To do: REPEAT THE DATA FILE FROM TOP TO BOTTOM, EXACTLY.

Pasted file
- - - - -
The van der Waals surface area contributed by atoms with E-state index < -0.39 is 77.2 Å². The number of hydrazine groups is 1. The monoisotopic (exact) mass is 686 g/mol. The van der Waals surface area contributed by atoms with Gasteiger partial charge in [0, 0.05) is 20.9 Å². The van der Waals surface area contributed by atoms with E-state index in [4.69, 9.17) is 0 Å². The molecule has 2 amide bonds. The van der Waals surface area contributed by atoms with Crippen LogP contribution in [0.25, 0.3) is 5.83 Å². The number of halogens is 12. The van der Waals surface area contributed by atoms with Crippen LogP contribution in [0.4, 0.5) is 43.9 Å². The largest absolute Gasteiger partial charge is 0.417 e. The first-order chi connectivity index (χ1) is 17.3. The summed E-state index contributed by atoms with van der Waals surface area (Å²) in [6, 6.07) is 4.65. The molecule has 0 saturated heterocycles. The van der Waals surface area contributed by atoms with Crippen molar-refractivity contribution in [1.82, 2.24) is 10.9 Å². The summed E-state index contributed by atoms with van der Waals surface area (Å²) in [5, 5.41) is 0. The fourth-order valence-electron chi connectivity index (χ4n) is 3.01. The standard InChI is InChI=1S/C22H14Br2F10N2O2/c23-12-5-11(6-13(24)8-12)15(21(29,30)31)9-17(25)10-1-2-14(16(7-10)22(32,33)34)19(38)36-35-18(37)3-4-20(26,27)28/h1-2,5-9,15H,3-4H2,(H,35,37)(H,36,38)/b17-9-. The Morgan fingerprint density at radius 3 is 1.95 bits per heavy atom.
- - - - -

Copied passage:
The van der Waals surface area contributed by atoms with E-state index < -0.39 is 77.2 Å². The number of hydrazine groups is 1. The monoisotopic (exact) mass is 686 g/mol. The van der Waals surface area contributed by atoms with Gasteiger partial charge in [0, 0.05) is 20.9 Å². The van der Waals surface area contributed by atoms with E-state index in [4.69, 9.17) is 0 Å². The molecule has 2 amide bonds. The van der Waals surface area contributed by atoms with Crippen LogP contribution in [0.25, 0.3) is 5.83 Å². The number of halogens is 12. The van der Waals surface area contributed by atoms with Crippen LogP contribution in [0.4, 0.5) is 43.9 Å². The largest absolute Gasteiger partial charge is 0.417 e. The first-order chi connectivity index (χ1) is 17.3. The summed E-state index contributed by atoms with van der Waals surface area (Å²) in [6, 6.07) is 4.65. The molecule has 0 saturated heterocycles. The van der Waals surface area contributed by atoms with Crippen molar-refractivity contribution in [1.82, 2.24) is 10.9 Å². The summed E-state index contributed by atoms with van der Waals surface area (Å²) in [5, 5.41) is 0. The fourth-order valence-electron chi connectivity index (χ4n) is 3.01. The standard InChI is InChI=1S/C22H14Br2F10N2O2/c23-12-5-11(6-13(24)8-12)15(21(29,30)31)9-17(25)10-1-2-14(16(7-10)22(32,33)34)19(38)36-35-18(37)3-4-20(26,27)28/h1-2,5-9,15H,3-4H2,(H,35,37)(H,36,38)/b17-9-. The Morgan fingerprint density at radius 3 is 1.95 bits per heavy atom.